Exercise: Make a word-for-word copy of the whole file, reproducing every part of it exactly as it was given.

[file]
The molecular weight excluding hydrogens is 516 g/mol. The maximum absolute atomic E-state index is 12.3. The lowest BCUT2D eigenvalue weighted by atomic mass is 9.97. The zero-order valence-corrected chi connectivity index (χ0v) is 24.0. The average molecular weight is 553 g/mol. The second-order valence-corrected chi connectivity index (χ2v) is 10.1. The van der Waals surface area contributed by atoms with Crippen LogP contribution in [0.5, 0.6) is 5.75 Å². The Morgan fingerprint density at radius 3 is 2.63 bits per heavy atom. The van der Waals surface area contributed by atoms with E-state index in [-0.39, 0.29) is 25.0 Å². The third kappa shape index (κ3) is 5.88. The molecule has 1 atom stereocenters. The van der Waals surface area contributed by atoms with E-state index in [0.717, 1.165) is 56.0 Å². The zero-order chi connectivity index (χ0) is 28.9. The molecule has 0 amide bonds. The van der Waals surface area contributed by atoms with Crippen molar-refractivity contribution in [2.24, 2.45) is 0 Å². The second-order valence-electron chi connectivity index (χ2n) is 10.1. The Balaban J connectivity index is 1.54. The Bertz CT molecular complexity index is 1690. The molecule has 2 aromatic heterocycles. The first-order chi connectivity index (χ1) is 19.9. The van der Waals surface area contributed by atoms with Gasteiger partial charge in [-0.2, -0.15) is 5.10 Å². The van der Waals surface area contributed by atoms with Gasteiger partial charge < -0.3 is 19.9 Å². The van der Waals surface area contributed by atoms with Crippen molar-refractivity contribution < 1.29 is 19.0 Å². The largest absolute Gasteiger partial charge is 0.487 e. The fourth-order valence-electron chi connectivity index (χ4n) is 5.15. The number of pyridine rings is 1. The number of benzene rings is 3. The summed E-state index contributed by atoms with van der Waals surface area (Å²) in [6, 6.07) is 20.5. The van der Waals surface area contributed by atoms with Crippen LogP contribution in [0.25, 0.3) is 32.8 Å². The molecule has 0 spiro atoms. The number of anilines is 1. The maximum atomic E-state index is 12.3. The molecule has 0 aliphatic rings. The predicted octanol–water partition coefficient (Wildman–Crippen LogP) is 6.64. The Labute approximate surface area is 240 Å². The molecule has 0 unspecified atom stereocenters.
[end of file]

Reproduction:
The molecular weight excluding hydrogens is 516 g/mol. The maximum absolute atomic E-state index is 12.3. The lowest BCUT2D eigenvalue weighted by atomic mass is 9.97. The zero-order valence-corrected chi connectivity index (χ0v) is 24.0. The average molecular weight is 553 g/mol. The second-order valence-corrected chi connectivity index (χ2v) is 10.1. The van der Waals surface area contributed by atoms with Crippen LogP contribution in [0.5, 0.6) is 5.75 Å². The Morgan fingerprint density at radius 3 is 2.63 bits per heavy atom. The van der Waals surface area contributed by atoms with E-state index in [-0.39, 0.29) is 25.0 Å². The third kappa shape index (κ3) is 5.88. The molecule has 1 atom stereocenters. The van der Waals surface area contributed by atoms with E-state index in [0.717, 1.165) is 56.0 Å². The zero-order chi connectivity index (χ0) is 28.9. The molecule has 0 amide bonds. The van der Waals surface area contributed by atoms with Crippen molar-refractivity contribution in [2.24, 2.45) is 0 Å². The second-order valence-electron chi connectivity index (χ2n) is 10.1. The Balaban J connectivity index is 1.54. The Bertz CT molecular complexity index is 1690. The molecule has 2 aromatic heterocycles. The first-order chi connectivity index (χ1) is 19.9. The van der Waals surface area contributed by atoms with Gasteiger partial charge in [-0.2, -0.15) is 5.10 Å². The van der Waals surface area contributed by atoms with Gasteiger partial charge < -0.3 is 19.9 Å². The van der Waals surface area contributed by atoms with Crippen molar-refractivity contribution < 1.29 is 19.0 Å². The largest absolute Gasteiger partial charge is 0.487 e. The fourth-order valence-electron chi connectivity index (χ4n) is 5.15. The number of pyridine rings is 1. The number of benzene rings is 3. The summed E-state index contributed by atoms with van der Waals surface area (Å²) in [6, 6.07) is 20.5. The van der Waals surface area contributed by atoms with Crippen LogP contribution in [0.25, 0.3) is 32.8 Å². The molecule has 0 spiro atoms. The number of anilines is 1. The maximum atomic E-state index is 12.3. The molecule has 0 aliphatic rings. The predicted octanol–water partition coefficient (Wildman–Crippen LogP) is 6.64. The Labute approximate surface area is 240 Å². The molecule has 0 unspecified atom stereocenters.